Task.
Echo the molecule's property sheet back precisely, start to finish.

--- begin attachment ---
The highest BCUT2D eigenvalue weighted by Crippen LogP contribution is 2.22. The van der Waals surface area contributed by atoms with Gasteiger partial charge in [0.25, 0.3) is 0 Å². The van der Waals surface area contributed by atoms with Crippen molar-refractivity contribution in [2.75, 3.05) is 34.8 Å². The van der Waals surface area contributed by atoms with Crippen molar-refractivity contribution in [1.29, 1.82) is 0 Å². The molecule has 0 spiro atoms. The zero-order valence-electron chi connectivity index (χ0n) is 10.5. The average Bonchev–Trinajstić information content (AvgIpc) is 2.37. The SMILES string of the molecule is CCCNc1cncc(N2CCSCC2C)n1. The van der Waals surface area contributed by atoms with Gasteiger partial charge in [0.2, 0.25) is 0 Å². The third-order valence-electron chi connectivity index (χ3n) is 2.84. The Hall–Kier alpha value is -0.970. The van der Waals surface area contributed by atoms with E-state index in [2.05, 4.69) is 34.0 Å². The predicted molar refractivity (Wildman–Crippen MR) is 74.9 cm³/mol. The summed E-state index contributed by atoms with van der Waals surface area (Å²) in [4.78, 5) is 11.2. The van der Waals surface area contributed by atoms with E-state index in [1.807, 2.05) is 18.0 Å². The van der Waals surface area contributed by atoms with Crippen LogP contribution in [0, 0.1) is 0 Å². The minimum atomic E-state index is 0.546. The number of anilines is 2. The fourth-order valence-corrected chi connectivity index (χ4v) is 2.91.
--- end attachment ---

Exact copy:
The highest BCUT2D eigenvalue weighted by Crippen LogP contribution is 2.22. The van der Waals surface area contributed by atoms with Gasteiger partial charge in [0.25, 0.3) is 0 Å². The van der Waals surface area contributed by atoms with Crippen molar-refractivity contribution in [2.75, 3.05) is 34.8 Å². The van der Waals surface area contributed by atoms with Crippen molar-refractivity contribution in [1.29, 1.82) is 0 Å². The molecule has 0 spiro atoms. The zero-order valence-electron chi connectivity index (χ0n) is 10.5. The average Bonchev–Trinajstić information content (AvgIpc) is 2.37. The SMILES string of the molecule is CCCNc1cncc(N2CCSCC2C)n1. The van der Waals surface area contributed by atoms with Gasteiger partial charge in [0.2, 0.25) is 0 Å². The third-order valence-electron chi connectivity index (χ3n) is 2.84. The Hall–Kier alpha value is -0.970. The van der Waals surface area contributed by atoms with E-state index in [2.05, 4.69) is 34.0 Å². The predicted molar refractivity (Wildman–Crippen MR) is 74.9 cm³/mol. The summed E-state index contributed by atoms with van der Waals surface area (Å²) in [4.78, 5) is 11.2. The van der Waals surface area contributed by atoms with E-state index in [1.807, 2.05) is 18.0 Å². The van der Waals surface area contributed by atoms with Crippen LogP contribution in [0, 0.1) is 0 Å². The minimum atomic E-state index is 0.546. The number of anilines is 2. The fourth-order valence-corrected chi connectivity index (χ4v) is 2.91.